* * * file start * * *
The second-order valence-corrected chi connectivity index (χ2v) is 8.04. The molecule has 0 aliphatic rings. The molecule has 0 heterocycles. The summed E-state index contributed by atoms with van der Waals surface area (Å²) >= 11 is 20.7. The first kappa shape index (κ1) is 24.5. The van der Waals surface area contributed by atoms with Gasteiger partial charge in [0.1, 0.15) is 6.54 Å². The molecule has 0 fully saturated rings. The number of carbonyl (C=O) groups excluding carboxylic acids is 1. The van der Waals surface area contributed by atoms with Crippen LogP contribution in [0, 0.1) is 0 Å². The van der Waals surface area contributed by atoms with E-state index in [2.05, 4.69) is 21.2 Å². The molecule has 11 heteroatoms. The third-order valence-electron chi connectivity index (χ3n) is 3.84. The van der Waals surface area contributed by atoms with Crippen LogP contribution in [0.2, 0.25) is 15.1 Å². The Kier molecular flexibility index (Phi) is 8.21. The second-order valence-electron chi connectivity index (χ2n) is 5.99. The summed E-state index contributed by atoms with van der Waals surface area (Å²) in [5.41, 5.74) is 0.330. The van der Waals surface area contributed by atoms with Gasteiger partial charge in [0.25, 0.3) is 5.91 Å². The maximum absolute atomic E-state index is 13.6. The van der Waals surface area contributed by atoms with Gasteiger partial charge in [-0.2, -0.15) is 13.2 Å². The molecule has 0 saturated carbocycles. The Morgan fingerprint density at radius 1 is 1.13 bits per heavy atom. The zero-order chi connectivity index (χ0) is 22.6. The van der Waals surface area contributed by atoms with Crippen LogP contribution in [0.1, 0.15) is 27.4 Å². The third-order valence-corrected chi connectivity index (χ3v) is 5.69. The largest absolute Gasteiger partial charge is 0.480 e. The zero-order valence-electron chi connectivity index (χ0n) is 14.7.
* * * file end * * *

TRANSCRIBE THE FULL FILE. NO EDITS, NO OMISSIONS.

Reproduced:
The second-order valence-corrected chi connectivity index (χ2v) is 8.04. The molecule has 0 aliphatic rings. The molecule has 0 heterocycles. The summed E-state index contributed by atoms with van der Waals surface area (Å²) >= 11 is 20.7. The first kappa shape index (κ1) is 24.5. The van der Waals surface area contributed by atoms with Gasteiger partial charge in [0.1, 0.15) is 6.54 Å². The molecule has 0 fully saturated rings. The number of carbonyl (C=O) groups excluding carboxylic acids is 1. The van der Waals surface area contributed by atoms with Crippen LogP contribution in [0, 0.1) is 0 Å². The van der Waals surface area contributed by atoms with E-state index in [2.05, 4.69) is 21.2 Å². The molecule has 11 heteroatoms. The third-order valence-electron chi connectivity index (χ3n) is 3.84. The van der Waals surface area contributed by atoms with Crippen LogP contribution in [0.2, 0.25) is 15.1 Å². The Kier molecular flexibility index (Phi) is 8.21. The second-order valence-electron chi connectivity index (χ2n) is 5.99. The summed E-state index contributed by atoms with van der Waals surface area (Å²) in [5.41, 5.74) is 0.330. The van der Waals surface area contributed by atoms with Gasteiger partial charge in [0.25, 0.3) is 5.91 Å². The maximum absolute atomic E-state index is 13.6. The van der Waals surface area contributed by atoms with Gasteiger partial charge in [-0.2, -0.15) is 13.2 Å². The molecule has 0 saturated carbocycles. The Morgan fingerprint density at radius 1 is 1.13 bits per heavy atom. The zero-order chi connectivity index (χ0) is 22.6. The van der Waals surface area contributed by atoms with Crippen LogP contribution in [0.1, 0.15) is 27.4 Å². The third-order valence-corrected chi connectivity index (χ3v) is 5.69. The largest absolute Gasteiger partial charge is 0.480 e. The zero-order valence-electron chi connectivity index (χ0n) is 14.7.